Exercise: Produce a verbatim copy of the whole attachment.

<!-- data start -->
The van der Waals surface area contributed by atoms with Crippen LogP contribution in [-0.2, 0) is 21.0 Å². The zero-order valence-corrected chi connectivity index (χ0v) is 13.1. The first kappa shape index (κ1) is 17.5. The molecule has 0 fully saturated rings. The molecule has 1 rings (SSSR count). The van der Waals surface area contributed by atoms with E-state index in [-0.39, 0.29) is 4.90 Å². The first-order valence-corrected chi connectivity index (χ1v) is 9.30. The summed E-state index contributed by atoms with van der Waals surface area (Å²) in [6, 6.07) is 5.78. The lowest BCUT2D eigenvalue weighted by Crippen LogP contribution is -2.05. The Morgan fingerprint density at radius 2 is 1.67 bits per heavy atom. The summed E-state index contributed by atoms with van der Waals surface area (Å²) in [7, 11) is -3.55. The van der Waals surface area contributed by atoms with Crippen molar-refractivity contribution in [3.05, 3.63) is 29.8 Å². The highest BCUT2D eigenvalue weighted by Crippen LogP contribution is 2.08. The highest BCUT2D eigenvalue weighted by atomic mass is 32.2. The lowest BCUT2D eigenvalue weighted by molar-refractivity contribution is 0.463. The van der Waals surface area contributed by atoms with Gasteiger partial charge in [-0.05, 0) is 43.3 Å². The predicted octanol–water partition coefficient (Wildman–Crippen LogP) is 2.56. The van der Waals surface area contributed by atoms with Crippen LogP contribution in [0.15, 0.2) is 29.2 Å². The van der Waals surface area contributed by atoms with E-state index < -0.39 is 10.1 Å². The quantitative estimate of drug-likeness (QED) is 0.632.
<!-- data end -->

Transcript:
The van der Waals surface area contributed by atoms with Crippen LogP contribution in [-0.2, 0) is 21.0 Å². The zero-order valence-corrected chi connectivity index (χ0v) is 13.1. The first kappa shape index (κ1) is 17.5. The molecule has 0 fully saturated rings. The molecule has 1 rings (SSSR count). The van der Waals surface area contributed by atoms with E-state index in [-0.39, 0.29) is 4.90 Å². The first-order valence-corrected chi connectivity index (χ1v) is 9.30. The summed E-state index contributed by atoms with van der Waals surface area (Å²) in [6, 6.07) is 5.78. The lowest BCUT2D eigenvalue weighted by Crippen LogP contribution is -2.05. The Morgan fingerprint density at radius 2 is 1.67 bits per heavy atom. The summed E-state index contributed by atoms with van der Waals surface area (Å²) in [7, 11) is -3.55. The van der Waals surface area contributed by atoms with Crippen molar-refractivity contribution in [3.05, 3.63) is 29.8 Å². The highest BCUT2D eigenvalue weighted by Crippen LogP contribution is 2.08. The highest BCUT2D eigenvalue weighted by atomic mass is 32.2. The lowest BCUT2D eigenvalue weighted by molar-refractivity contribution is 0.463. The van der Waals surface area contributed by atoms with Gasteiger partial charge in [-0.05, 0) is 43.3 Å². The predicted octanol–water partition coefficient (Wildman–Crippen LogP) is 2.56. The van der Waals surface area contributed by atoms with Crippen LogP contribution in [0.15, 0.2) is 29.2 Å². The van der Waals surface area contributed by atoms with E-state index < -0.39 is 10.1 Å². The quantitative estimate of drug-likeness (QED) is 0.632.